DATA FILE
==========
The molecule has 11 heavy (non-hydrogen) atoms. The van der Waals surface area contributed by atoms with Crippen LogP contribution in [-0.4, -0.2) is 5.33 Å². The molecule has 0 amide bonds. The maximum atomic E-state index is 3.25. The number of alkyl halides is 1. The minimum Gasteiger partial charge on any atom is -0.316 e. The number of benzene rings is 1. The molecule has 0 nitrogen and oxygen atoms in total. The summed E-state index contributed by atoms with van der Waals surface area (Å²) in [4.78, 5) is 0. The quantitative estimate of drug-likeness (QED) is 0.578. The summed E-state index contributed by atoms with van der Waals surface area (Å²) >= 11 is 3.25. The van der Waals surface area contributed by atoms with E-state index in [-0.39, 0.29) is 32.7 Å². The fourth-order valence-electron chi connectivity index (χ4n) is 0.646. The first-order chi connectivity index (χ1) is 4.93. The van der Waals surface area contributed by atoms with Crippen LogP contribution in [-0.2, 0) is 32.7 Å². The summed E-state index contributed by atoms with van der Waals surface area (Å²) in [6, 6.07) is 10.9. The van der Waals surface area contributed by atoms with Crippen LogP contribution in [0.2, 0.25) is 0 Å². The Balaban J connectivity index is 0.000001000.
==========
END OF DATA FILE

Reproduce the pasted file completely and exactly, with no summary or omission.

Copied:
The molecule has 11 heavy (non-hydrogen) atoms. The van der Waals surface area contributed by atoms with Crippen LogP contribution in [-0.4, -0.2) is 5.33 Å². The molecule has 0 amide bonds. The maximum atomic E-state index is 3.25. The number of alkyl halides is 1. The minimum Gasteiger partial charge on any atom is -0.316 e. The number of benzene rings is 1. The molecule has 0 nitrogen and oxygen atoms in total. The summed E-state index contributed by atoms with van der Waals surface area (Å²) in [4.78, 5) is 0. The quantitative estimate of drug-likeness (QED) is 0.578. The summed E-state index contributed by atoms with van der Waals surface area (Å²) >= 11 is 3.25. The van der Waals surface area contributed by atoms with E-state index in [-0.39, 0.29) is 32.7 Å². The fourth-order valence-electron chi connectivity index (χ4n) is 0.646. The first-order chi connectivity index (χ1) is 4.93. The van der Waals surface area contributed by atoms with Crippen LogP contribution in [-0.2, 0) is 32.7 Å². The summed E-state index contributed by atoms with van der Waals surface area (Å²) in [6, 6.07) is 10.9. The van der Waals surface area contributed by atoms with Crippen LogP contribution in [0.2, 0.25) is 0 Å². The Balaban J connectivity index is 0.000001000.